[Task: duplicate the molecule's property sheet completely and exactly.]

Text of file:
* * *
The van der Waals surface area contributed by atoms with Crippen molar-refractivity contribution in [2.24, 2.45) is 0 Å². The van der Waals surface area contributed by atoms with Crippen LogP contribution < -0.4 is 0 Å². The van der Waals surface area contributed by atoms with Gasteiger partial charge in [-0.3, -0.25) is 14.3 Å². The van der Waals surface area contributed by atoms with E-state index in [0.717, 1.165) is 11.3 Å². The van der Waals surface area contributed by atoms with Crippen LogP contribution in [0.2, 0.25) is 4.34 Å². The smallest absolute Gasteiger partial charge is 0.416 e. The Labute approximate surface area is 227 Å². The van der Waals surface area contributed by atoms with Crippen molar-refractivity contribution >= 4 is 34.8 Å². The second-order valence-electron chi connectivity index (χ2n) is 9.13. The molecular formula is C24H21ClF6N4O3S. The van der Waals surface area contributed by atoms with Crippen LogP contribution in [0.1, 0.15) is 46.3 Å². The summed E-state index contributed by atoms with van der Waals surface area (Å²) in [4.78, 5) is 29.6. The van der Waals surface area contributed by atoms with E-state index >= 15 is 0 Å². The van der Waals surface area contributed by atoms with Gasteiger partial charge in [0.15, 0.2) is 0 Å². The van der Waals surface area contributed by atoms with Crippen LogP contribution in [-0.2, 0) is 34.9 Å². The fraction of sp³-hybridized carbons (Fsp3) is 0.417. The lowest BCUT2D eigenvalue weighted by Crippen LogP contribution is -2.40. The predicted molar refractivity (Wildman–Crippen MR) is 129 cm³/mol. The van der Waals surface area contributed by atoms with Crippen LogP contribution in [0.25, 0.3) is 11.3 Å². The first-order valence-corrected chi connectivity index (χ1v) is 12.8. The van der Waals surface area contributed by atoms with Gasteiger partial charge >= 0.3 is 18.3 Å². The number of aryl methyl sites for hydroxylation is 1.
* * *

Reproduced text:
The van der Waals surface area contributed by atoms with Crippen molar-refractivity contribution in [2.24, 2.45) is 0 Å². The van der Waals surface area contributed by atoms with Crippen LogP contribution < -0.4 is 0 Å². The van der Waals surface area contributed by atoms with Gasteiger partial charge in [-0.3, -0.25) is 14.3 Å². The van der Waals surface area contributed by atoms with E-state index in [0.717, 1.165) is 11.3 Å². The van der Waals surface area contributed by atoms with Crippen LogP contribution in [0.2, 0.25) is 4.34 Å². The smallest absolute Gasteiger partial charge is 0.416 e. The Labute approximate surface area is 227 Å². The van der Waals surface area contributed by atoms with Crippen molar-refractivity contribution >= 4 is 34.8 Å². The second-order valence-electron chi connectivity index (χ2n) is 9.13. The molecular formula is C24H21ClF6N4O3S. The van der Waals surface area contributed by atoms with Crippen LogP contribution in [0.1, 0.15) is 46.3 Å². The summed E-state index contributed by atoms with van der Waals surface area (Å²) in [4.78, 5) is 29.6. The van der Waals surface area contributed by atoms with E-state index >= 15 is 0 Å². The van der Waals surface area contributed by atoms with Gasteiger partial charge in [0.15, 0.2) is 0 Å². The van der Waals surface area contributed by atoms with Crippen LogP contribution in [-0.2, 0) is 34.9 Å². The fraction of sp³-hybridized carbons (Fsp3) is 0.417. The lowest BCUT2D eigenvalue weighted by Crippen LogP contribution is -2.40. The predicted molar refractivity (Wildman–Crippen MR) is 129 cm³/mol. The van der Waals surface area contributed by atoms with Crippen LogP contribution in [0.25, 0.3) is 11.3 Å². The first-order valence-corrected chi connectivity index (χ1v) is 12.8. The van der Waals surface area contributed by atoms with Gasteiger partial charge >= 0.3 is 18.3 Å². The number of aryl methyl sites for hydroxylation is 1.